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Shoulder pain is not fun!

I have helped many people with shoulder issues, but I don’t think I fully understood it until I injured my own shoulder. It happened just before the first covid-19 lockdown. I was attending an aerial class with my daughter and while I was climbing or hanging I felt something go. I wasn’t sure exactly what it was but I knew in that instance that I had injured my shoulder.

Over the next week my shoulder was sore, but I had full range of motion and the pain wasn’t excruciating. The next week it didn’t seem any better so I decided to go to a walk-in clinic. The doctor there sent me for an x-ray. A few days later when I got the results I was told it was arthritis. I knew it wasn’t arthritis causing my pain, was it possible to have arthritis there? Sure, but I just knew it was more.

The covid-19 lockdown happened next, so me getting in to see someone was not going to happen, at least for a while. I continued to workout at home and my shoulder got better for a bit and then it got worse. It was so bad that I could no longer raise it above my head, I lost strength in it, plus I now had numbness in my fingers. These were signs that a nerve was now involved, the pain was intense and constant.

When things finally opened up I went to see various people to try to help with my pain, chiropractor, physiotherapist and massage therapist. They didn’t help and one even made it worse. I then decided to travel and see one of my acupuncture mentors who had helped me with a previous injury. Within a few acupuncture treatments the numbness was gone. During this time I had changed up my workouts and was also doing qigong which I believe helped me immensely.

There are many ways to injure a shoulder or have shoulder pain, these include:

  • Dislocation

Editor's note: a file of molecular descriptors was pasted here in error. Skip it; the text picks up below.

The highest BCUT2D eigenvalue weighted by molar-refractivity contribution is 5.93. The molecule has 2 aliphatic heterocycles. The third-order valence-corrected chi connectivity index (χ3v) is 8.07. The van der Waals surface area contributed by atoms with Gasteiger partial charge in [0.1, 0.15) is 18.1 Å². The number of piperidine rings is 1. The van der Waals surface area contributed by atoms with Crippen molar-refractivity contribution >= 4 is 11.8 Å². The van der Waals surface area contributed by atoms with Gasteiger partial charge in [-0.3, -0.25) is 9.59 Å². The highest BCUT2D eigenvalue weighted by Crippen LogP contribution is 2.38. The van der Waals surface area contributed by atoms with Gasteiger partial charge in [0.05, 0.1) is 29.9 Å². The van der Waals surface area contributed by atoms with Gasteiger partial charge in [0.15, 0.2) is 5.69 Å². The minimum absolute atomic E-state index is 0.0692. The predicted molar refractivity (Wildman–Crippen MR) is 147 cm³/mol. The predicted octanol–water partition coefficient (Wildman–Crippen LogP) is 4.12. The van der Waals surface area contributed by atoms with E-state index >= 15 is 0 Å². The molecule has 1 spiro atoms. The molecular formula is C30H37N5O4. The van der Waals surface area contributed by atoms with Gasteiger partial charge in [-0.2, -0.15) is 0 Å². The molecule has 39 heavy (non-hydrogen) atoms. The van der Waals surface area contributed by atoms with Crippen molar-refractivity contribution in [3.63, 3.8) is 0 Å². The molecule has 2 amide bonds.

• Frozen shoulder

  • Cartilage tear

  • Impingement

  • Rotator Cuff tear

  • Bursitis

  • Arthritis

Some things to ask yourself if you injured your shoulder are:

  • Do I have full range of motion?

  • How intense is the pain?

  • Is there swelling?

  • Is there any numbness or burning sensation?

  • Does the joint look different from your other one?

  • Is there any muscle weakness in the arm or hand?

Some ways to diagnose your injury is with xrays, MRI or ultrasound.

Depending on what's going on with your shoulder will determine your course of treatment. Some injuries require surgery. Some may get better with ice, rest and ibuprofen. Some injuries may benefit from massage, physiotherapy or acupuncture. Whatever injury you have, making sure you are exercising, stretching and moving the joint is important. Don’t wait to get help, it could cause further damage.

Today my shoulder is good. I pay attention to how it feels when I use it. I try not to do anything crazy and I exercise and stretch it daily. Living with pain is not fun, preventing an injury is easier than trying to fix and heal one. At the end of the day if you have injured your shoulder know that there are a number of different treatments available to you, and that not everyone benefits from the same treatment.

Lori Mitchell is a registered acupuncturist who focuses on pain relief and body movements. She is located in Lindsay at On The Go Acu.

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